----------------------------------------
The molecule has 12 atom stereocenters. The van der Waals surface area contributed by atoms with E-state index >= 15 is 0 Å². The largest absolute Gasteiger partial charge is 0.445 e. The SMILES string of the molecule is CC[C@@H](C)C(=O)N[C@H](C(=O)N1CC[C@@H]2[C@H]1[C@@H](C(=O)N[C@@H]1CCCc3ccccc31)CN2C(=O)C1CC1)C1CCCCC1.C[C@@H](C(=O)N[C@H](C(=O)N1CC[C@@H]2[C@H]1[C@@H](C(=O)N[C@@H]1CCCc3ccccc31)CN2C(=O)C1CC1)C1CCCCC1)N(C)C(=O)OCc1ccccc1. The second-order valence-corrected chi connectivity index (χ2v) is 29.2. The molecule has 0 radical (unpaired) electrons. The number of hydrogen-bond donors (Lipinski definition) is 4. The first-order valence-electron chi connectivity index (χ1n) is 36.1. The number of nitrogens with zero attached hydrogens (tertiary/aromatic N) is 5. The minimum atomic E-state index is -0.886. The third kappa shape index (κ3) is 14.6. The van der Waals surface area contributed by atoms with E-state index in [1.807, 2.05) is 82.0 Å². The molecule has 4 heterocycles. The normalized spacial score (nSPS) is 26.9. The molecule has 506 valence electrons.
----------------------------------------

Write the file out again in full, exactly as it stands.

The molecule has 12 atom stereocenters. The van der Waals surface area contributed by atoms with E-state index >= 15 is 0 Å². The largest absolute Gasteiger partial charge is 0.445 e. The SMILES string of the molecule is CC[C@@H](C)C(=O)N[C@H](C(=O)N1CC[C@@H]2[C@H]1[C@@H](C(=O)N[C@@H]1CCCc3ccccc31)CN2C(=O)C1CC1)C1CCCCC1.C[C@@H](C(=O)N[C@H](C(=O)N1CC[C@@H]2[C@H]1[C@@H](C(=O)N[C@@H]1CCCc3ccccc31)CN2C(=O)C1CC1)C1CCCCC1)N(C)C(=O)OCc1ccccc1. The second-order valence-corrected chi connectivity index (χ2v) is 29.2. The molecule has 0 radical (unpaired) electrons. The number of hydrogen-bond donors (Lipinski definition) is 4. The first-order valence-electron chi connectivity index (χ1n) is 36.1. The number of nitrogens with zero attached hydrogens (tertiary/aromatic N) is 5. The minimum atomic E-state index is -0.886. The third kappa shape index (κ3) is 14.6. The van der Waals surface area contributed by atoms with E-state index in [1.807, 2.05) is 82.0 Å². The molecule has 4 heterocycles. The normalized spacial score (nSPS) is 26.9. The molecule has 506 valence electrons.